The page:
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Obama means business with India

, January 26, 2015, 0 Comments

obama india-MarketExpress-inA boisterous crowd met Barack Obama when he arrived to watch India’s Republic Day parade in New Delhi on Monday – making history as the first US President to watch the display of military might as chief guest.

Thousands of people trudged kilometers through the rain and queued for hours to watch the parade along Rajpath and past India Gate, amid heightened security and a transport shutdown in the area.

Many came to catch a glimpse of Obama and his wife Michelle, including Deepak Bhargav. “I also want to see the new tanks, missiles and plane,” the 45-year-old businessman said. Bhargav was enthusiastic about India’s relationship with the US, saying American companies coming to India, “means more employment for Indians.”

Hari Om travelled all the way from East Indian state of Bihar so his children Suresh and Karan could see the parade. The 48-year-old wasn’t sure how important the US was for India but thought it was good Obama was there. “It is good for India, Obama is a big man,” he said.

Both leaders spoke with optimism after an initial round of bilateral talks. Prime Minister Narendra Modi said there was “new excitement and energy” in the relationship, which “stands at a new level.” He promised “a new thrust” on ties with more frequent summits and a new hotline between the Indian PM and his US counterpart.

Reaching out

The first US President to visit India twice, Obama said deepening ties with India was “a top foreign policy priority for my administration” while a new ” Declaration of Friendship elevates” the relationship even further.

Both parties announced a new joint strategic vision for the Asia Pacific and Indian Ocean, expanded cooperation on defense and counter terrorism, committed to resume talks for a Bilateral Investment Treaty, and said the pact to enable US companies to supply India with civilian nuclear technology was finally moving to commercial cooperation after a 6-year impasse.

Obama also threw his support behind India getting a permanent seat on the UN Security Council and becoming a full member of the Nuclear Suppliers Group, and both leaders said they would work together for a successful agreement at climate talks in Paris later this year.

Turning point

Obama’s invitation to Republic Day is seen as a significant strengthening of US-India relations that many did not expect under India’s Hindu nationalist Prime Minister – who swept to power in a landslide election last May promising to boost India’s GDP growth from 4.5 percent to over 7 percent. Before his election Modi was effectively barred from the US, denied a visa over allegations he didn’t do enough to stop religious riots when he ruled the state of Gujarat in 2002.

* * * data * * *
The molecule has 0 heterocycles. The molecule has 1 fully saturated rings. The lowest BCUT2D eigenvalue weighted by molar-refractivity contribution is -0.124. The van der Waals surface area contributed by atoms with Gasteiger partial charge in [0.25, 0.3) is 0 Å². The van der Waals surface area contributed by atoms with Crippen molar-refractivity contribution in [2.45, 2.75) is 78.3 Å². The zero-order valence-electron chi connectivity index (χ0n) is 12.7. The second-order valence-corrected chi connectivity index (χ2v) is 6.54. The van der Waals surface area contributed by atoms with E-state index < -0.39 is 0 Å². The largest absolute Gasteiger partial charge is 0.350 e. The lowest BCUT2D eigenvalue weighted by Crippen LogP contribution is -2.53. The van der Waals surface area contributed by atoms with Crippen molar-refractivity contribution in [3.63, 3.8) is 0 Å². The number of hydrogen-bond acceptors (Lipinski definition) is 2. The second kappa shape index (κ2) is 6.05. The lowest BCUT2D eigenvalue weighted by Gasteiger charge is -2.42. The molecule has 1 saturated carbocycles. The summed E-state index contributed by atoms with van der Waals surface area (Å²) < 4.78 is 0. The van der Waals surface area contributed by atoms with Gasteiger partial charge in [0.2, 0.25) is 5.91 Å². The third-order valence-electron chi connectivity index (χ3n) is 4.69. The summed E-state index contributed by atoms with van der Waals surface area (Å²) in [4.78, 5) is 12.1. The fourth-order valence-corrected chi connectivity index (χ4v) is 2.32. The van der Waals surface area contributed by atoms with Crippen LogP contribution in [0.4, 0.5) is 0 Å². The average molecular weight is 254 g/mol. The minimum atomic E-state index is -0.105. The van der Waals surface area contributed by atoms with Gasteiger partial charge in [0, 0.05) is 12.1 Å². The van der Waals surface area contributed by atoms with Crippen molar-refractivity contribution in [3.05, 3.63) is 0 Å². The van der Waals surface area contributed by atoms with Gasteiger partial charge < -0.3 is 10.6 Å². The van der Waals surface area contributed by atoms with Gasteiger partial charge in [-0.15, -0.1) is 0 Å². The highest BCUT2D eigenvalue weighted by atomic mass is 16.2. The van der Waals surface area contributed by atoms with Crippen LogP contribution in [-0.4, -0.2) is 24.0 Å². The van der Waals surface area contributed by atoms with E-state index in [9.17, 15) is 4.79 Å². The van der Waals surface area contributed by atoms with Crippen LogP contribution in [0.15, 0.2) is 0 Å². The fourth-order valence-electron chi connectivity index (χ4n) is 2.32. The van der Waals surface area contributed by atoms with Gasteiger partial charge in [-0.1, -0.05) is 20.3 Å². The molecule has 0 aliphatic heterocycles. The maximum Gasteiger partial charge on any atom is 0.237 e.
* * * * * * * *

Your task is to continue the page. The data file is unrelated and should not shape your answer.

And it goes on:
The turning point for the relationship came when Modi visited Washington in September. Both leaders said it was “time to set a new agenda” for ties and committed to increase trade fivefold to $500 billion.

The warming relationship comes after several setbacks in recent years. Not least the arrest and strip-search of an Indian diplomat in New York on suspected visa fraud that triggered outrage in India months before Modi came to power. The civil nuclear logjam and slow pace of change had also left many frustrated, including US Senator John McCain who said the relationship too often felt like “a laundry list of initiatives that amounts to no more than the sum of its parts.”

Action speaks louder than words

Analysts say both governments now have to work hard to turn the “renewed energy” into concrete results. “The two governments have to get their act together and need to sort out bottlenecks to create a conducive framework for enabling business,” Soutik Biswas, senior fellow at New Delhi’s Observer Research Foundation, told DW.

Rick Rossow, chair of US-India Studies at the Center for Strategic and International Studies, said a high standard investment treaty had potential to “bring American infrastructure investors back to India, which is a real focus of the Modi government.” The relationship, he told DW, needed to be nurtured by both sides to ensure “practical action.”

The President’s visit ends on Tuesday after he gives a speech at Siri Fort auditorium. He’ll then fly to Saudi Arabia, having cut the visit short to pay his respects to the family of the late King Abdullah.